WO: I’m working with Walter Mosley, on The Man in My Basement. It’s an adaptation of a book he wrote about fifteen years ago. He’s done the screenplay and we’re shooting in Sag Harbor at some point this year.

 

DT: So you’re hooked on film. How come?

WO: I had such a good experience making this. I think film is the total medium for an artist in terms of preparation, building, establishing, creating, and then the final control you have in the end.

It’s terrifying…you have so much more control than in any other medium. Maybe not painting, but painting is lonely because you’re not collaborating. I really like the collaboration element of filmmaking…and the control. In a way painting is easier. You do it, it’s on your own, and you just stick it on the wall. You don’t have to wait for people’s response. They will either buy it or they won’t, whereas the part of film that is frustrating is that you have to make something that people think they have already bought or will buy. And that, I think, is difficult for art.

 

Copyright © Director Talk 2017

13 Minutes/Oliver Hirschbiegel

In November 1939, a small-town carpenter from the south of Germany nearly changed the course of world history. Revolted by what Hitler and his thugs were planning for Germany, Georg Elser, acting alone, embarked on a plan to assassinate the entire top Nazi leadership by blowing up the beer hall where they would be holding their annual meeting. He built a near-perfect bomb, installed it without being detected, and escaped almost to the Swiss border, where he discovered that his plan had failed only because Hitler and his gang had unexpectedly left 13 minutes before the bomb was set to go off. Oliver Hirschbiegel directs this riveting biopic about the life and death of this unsung hero. Availability: Opens June 30, New York City, Lincoln Plaza Cinema and Quad Cinema; L.A., Royal Theater, with national rollout to follow. Click here for theater listings near you. Thanks to Gary Springer, Springer Associates PR, for arranging this interview.

 

DT: As a young man growing up in West Germany, what did you know of Elser’s story, and how did it differ from what you ultimately came to know and feel about him?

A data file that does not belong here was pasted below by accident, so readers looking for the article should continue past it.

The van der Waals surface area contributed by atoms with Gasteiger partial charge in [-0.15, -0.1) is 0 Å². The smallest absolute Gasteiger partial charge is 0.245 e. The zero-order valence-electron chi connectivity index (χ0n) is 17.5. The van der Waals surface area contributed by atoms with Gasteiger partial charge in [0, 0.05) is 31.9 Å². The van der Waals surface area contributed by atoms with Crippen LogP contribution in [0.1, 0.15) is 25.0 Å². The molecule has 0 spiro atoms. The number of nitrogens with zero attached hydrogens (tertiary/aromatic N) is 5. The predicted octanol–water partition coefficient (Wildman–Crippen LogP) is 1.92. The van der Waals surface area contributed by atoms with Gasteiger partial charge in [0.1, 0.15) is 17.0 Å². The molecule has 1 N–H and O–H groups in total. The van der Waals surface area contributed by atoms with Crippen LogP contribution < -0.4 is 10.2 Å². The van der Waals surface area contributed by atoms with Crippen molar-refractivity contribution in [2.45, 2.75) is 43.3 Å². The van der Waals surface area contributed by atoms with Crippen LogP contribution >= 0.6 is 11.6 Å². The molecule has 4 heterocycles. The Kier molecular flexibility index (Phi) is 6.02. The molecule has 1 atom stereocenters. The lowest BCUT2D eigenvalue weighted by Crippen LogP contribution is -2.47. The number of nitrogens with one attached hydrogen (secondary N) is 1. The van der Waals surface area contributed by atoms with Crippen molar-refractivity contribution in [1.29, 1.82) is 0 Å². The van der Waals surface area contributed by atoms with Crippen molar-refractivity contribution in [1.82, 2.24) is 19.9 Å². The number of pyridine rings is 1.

OH: I happened to do quite a bit of my own research about the history of my people, especially in regard to the Third Reich, so I stumbled over George Elser when I was about thirteen or fourteen. At that time he was regarded as a weirdo, somebody who had a weird vision: he was considered a bit of a psychopath. Then I saw the bomb, and the bomb was fascinating. It was a nearly perfectly planned-out construction of a really effective instrument, so I wasn’t really able to put 1 and 1 together and end up with a weirdo.

Then I forgot about this guy. Only when I was doing research for Downfall did I stumble over his name again and thought, Wow, that’s an interesting story—one should really look into that. As a matter of fact, while I was editing Downfall I was approached by the writers of 13 Minutes, who asked if I would be interested in doing a film about Elser. At the time, it was tough to deal with the Third Reich; I didn’t want to go back there. But it took another couple of years until they had the final draft, and because I know them and respect them, I finally agreed to just read it.  I still didn’t feel like I wanted to go there, but then I was surprised, because I liked their approach, I liked the idea of really going back into my own history, into the early days of this horrific system, and that’s how I got into Elser.

 

DT: According to Fred Breinersdorfer, one of the cowriters, 13 Minutes is a subversion of the heimat film. First, can you talk about the tradition of the heimat film, and then how your film subverts it.

OH: The heimat film was generated during the Third Reich and continued throughout the ’50s into the ’60s. It romanticizes German traditions, the beauty of living in the countryside, living in the mountains, which does have a lot of beauty, a lot of poetry. It’s the root of much of what our culture is based on—the music, the thinkers, the philosophers—but of course it was a very cliched image. I was always fascinated with it as a genre.